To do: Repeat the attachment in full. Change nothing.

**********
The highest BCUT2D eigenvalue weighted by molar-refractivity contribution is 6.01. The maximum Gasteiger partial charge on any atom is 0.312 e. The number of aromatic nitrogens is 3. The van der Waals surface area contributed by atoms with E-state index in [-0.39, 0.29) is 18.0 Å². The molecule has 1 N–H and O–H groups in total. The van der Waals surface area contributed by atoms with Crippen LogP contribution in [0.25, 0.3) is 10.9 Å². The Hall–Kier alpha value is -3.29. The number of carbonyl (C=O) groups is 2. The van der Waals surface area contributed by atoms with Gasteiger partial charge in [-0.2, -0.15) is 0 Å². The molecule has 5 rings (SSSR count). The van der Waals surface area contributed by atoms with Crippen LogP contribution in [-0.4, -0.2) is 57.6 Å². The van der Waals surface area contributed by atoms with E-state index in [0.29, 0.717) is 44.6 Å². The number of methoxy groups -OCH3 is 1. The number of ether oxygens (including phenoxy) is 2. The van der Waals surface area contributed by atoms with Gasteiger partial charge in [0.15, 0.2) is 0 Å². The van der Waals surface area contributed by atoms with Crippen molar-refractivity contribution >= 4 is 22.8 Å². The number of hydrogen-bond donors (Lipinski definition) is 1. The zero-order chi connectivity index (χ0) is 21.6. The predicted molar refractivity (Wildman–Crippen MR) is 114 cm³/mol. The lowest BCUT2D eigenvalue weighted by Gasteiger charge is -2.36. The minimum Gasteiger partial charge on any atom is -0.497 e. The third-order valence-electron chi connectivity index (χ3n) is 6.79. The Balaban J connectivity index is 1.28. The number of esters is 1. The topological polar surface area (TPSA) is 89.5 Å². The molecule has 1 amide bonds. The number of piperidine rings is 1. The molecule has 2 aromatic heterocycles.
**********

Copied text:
The highest BCUT2D eigenvalue weighted by molar-refractivity contribution is 6.01. The maximum Gasteiger partial charge on any atom is 0.312 e. The number of aromatic nitrogens is 3. The van der Waals surface area contributed by atoms with E-state index in [-0.39, 0.29) is 18.0 Å². The molecule has 1 N–H and O–H groups in total. The van der Waals surface area contributed by atoms with Crippen LogP contribution in [0.25, 0.3) is 10.9 Å². The Hall–Kier alpha value is -3.29. The number of carbonyl (C=O) groups is 2. The van der Waals surface area contributed by atoms with Gasteiger partial charge in [-0.2, -0.15) is 0 Å². The molecule has 5 rings (SSSR count). The van der Waals surface area contributed by atoms with Crippen LogP contribution in [-0.4, -0.2) is 57.6 Å². The van der Waals surface area contributed by atoms with E-state index in [0.29, 0.717) is 44.6 Å². The number of methoxy groups -OCH3 is 1. The number of ether oxygens (including phenoxy) is 2. The van der Waals surface area contributed by atoms with Gasteiger partial charge in [0.15, 0.2) is 0 Å². The van der Waals surface area contributed by atoms with Crippen molar-refractivity contribution >= 4 is 22.8 Å². The number of hydrogen-bond donors (Lipinski definition) is 1. The zero-order chi connectivity index (χ0) is 21.6. The predicted molar refractivity (Wildman–Crippen MR) is 114 cm³/mol. The lowest BCUT2D eigenvalue weighted by Gasteiger charge is -2.36. The minimum Gasteiger partial charge on any atom is -0.497 e. The third-order valence-electron chi connectivity index (χ3n) is 6.79. The Balaban J connectivity index is 1.28. The number of esters is 1. The topological polar surface area (TPSA) is 89.5 Å². The molecule has 1 amide bonds. The number of piperidine rings is 1. The molecule has 2 aromatic heterocycles.